The patriarchy is so last season. Dior opened Paris fashion week with a diatribe against sexism spelled out in Barbie pink and McDonald’s yellow, illustrated by a loose-fitting summer wardrobe which designer Maria Grazia Chiuri said was “a rejection of the fashion industrial system which dictates women must conform to an hourglass idea of perfection”. Giant video screens splashed images of housewives in makeup and Marigold gloves, and of curvy models bending obligingly over cars, while feminist placard slogans flashed with neon urgency behind the catwalk.
The words: “Take your hands off when I say no, take your eyes off when I say no” were spelled out on video screens as the first model marched past in loose black layers, a punky choker and black shoes. The second model was defiantly un-pristine in unbuttoned shirt cuffs and tails. However, how the glossy, logo-stamped designer handbag she carried gelled with the words: “Capitalism won’t take her where she really wants to go” on the screen behind her was left notably unresolved at this show.
“Monsieur Dior always emphasised the waist, but I don’t want to do that any more,” said Chiuri before the show. “The idea that we have of Dior comes from the famous images of the New Look, where what you see is always a silhouette, a body. I want to see instead the woman’s face and think about her personality.”
The video installation was created for the occasion by artist Elena Bellantoni, and was commissioned to support the message of a collection which celebrated the ease of unwaisted silhouettes, simple workwear styling and practical kitten heels. There was a pop art spirit to the 7ft screens, with their billboard-sized letters in cheerful newsstand colours. “Women in fashion don’t have to be passive – we can be critics too,” said Chiuri.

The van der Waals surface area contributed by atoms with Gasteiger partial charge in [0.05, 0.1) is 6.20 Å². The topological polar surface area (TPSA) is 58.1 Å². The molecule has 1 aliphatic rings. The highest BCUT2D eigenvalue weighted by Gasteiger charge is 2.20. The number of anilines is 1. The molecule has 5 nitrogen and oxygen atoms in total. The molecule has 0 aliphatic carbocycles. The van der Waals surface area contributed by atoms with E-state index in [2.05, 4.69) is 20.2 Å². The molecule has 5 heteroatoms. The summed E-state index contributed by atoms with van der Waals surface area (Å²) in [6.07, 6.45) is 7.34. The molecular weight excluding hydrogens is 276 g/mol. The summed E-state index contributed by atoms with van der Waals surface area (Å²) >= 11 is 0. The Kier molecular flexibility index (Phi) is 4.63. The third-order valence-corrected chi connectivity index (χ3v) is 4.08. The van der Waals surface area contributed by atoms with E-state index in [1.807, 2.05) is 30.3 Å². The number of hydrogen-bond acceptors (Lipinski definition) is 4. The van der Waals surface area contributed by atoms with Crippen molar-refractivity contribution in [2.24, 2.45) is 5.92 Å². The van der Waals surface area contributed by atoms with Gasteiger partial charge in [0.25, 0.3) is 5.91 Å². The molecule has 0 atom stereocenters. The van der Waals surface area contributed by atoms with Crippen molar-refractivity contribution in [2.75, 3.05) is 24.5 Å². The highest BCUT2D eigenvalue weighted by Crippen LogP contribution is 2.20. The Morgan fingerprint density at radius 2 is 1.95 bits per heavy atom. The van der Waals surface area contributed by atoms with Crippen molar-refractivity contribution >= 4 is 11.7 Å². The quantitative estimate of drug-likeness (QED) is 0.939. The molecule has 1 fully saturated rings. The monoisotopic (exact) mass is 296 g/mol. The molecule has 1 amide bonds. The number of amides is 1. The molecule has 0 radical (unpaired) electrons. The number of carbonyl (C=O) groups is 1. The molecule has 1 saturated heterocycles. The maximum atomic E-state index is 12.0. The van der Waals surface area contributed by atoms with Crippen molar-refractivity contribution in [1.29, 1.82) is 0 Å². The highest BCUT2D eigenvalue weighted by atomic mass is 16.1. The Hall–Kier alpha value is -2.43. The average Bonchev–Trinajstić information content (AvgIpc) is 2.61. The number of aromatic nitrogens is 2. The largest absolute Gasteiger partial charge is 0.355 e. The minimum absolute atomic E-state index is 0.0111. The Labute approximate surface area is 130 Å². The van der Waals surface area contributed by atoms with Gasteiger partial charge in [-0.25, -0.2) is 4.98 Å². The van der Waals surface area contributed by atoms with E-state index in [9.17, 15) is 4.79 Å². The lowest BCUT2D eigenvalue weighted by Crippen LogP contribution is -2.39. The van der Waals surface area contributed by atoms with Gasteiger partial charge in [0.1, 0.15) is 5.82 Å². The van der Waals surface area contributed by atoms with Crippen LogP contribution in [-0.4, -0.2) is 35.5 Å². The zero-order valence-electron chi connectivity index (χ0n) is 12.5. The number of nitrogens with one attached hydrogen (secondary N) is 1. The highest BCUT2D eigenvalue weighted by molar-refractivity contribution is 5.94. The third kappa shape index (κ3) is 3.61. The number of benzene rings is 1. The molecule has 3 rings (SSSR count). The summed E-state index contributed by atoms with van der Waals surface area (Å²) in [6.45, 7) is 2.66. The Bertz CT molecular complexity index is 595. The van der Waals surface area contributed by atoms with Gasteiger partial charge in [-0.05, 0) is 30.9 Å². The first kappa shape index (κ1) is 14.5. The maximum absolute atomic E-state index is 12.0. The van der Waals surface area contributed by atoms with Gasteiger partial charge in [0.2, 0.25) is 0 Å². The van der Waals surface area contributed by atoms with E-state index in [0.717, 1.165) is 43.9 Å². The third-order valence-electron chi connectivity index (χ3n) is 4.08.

Women will be in the spotlight throughout this Paris fashion week, where 67 shows are planned over eight days, as Sarah Burton and Gabriela Hearst present farewell collections for Alexander McQueen and Chloé respectively. But while the goodbyes will be emotional, fashion is hardwired to focus on the future, and the real story of the week is intrigue over the round of designer musical chairs which these two departures will prompt.
Burton and Hearst are both central figures in the industry. Burton took the reins of the McQueen brand following the untimely death of its founder. Hearst departs Chloé after only two years, but has had a significant impact by her determination to put sustainability at the heart of mainstream fashion at Chloé. Both women leave high-profile vacancies which could catapult a new name to industry fame.
The rumour mill is also abuzz with chat that Alessandro Michele, who parted with Gucci last year, is to make a return to the fashion frontline. Fashion shows in New York, London and Milan this month have so far followed in the groove of the consumer appetite for wearable, simple classic pieces and “quiet luxury” over trend. Trend-watchers believe there is a vacancy in the system for a designer with a bold new aesthetic vision of the calibre Michele provided during his flamboyant reign at Gucci.